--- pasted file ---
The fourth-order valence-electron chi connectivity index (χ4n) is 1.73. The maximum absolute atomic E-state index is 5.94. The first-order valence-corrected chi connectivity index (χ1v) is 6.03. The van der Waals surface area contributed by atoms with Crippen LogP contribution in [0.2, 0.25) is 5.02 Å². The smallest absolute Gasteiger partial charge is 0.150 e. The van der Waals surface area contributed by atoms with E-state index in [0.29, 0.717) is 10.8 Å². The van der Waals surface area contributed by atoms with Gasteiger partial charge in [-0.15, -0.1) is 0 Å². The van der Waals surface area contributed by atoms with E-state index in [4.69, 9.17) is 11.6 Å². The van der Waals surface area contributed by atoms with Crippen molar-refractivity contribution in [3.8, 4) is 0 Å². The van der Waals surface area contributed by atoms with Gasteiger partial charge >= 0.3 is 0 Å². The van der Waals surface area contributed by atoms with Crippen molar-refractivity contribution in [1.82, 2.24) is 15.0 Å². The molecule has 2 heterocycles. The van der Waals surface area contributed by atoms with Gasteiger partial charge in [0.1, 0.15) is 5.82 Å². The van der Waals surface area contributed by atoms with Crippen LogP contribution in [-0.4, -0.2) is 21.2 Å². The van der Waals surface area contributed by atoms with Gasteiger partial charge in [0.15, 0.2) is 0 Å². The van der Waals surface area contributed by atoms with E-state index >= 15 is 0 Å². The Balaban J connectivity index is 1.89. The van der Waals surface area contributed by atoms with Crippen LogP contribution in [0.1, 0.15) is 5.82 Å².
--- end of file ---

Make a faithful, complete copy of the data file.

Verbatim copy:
The fourth-order valence-electron chi connectivity index (χ4n) is 1.73. The maximum absolute atomic E-state index is 5.94. The first-order valence-corrected chi connectivity index (χ1v) is 6.03. The van der Waals surface area contributed by atoms with Crippen LogP contribution in [0.2, 0.25) is 5.02 Å². The smallest absolute Gasteiger partial charge is 0.150 e. The van der Waals surface area contributed by atoms with E-state index in [0.29, 0.717) is 10.8 Å². The van der Waals surface area contributed by atoms with Gasteiger partial charge in [-0.15, -0.1) is 0 Å². The van der Waals surface area contributed by atoms with E-state index in [4.69, 9.17) is 11.6 Å². The van der Waals surface area contributed by atoms with Crippen molar-refractivity contribution in [3.8, 4) is 0 Å². The van der Waals surface area contributed by atoms with Gasteiger partial charge >= 0.3 is 0 Å². The van der Waals surface area contributed by atoms with Crippen molar-refractivity contribution in [1.82, 2.24) is 15.0 Å². The molecule has 2 heterocycles. The van der Waals surface area contributed by atoms with Gasteiger partial charge in [0.1, 0.15) is 5.82 Å². The van der Waals surface area contributed by atoms with Crippen LogP contribution in [-0.4, -0.2) is 21.2 Å². The van der Waals surface area contributed by atoms with Gasteiger partial charge in [0.15, 0.2) is 0 Å². The van der Waals surface area contributed by atoms with E-state index >= 15 is 0 Å². The Balaban J connectivity index is 1.89. The van der Waals surface area contributed by atoms with Crippen LogP contribution in [0.1, 0.15) is 5.82 Å².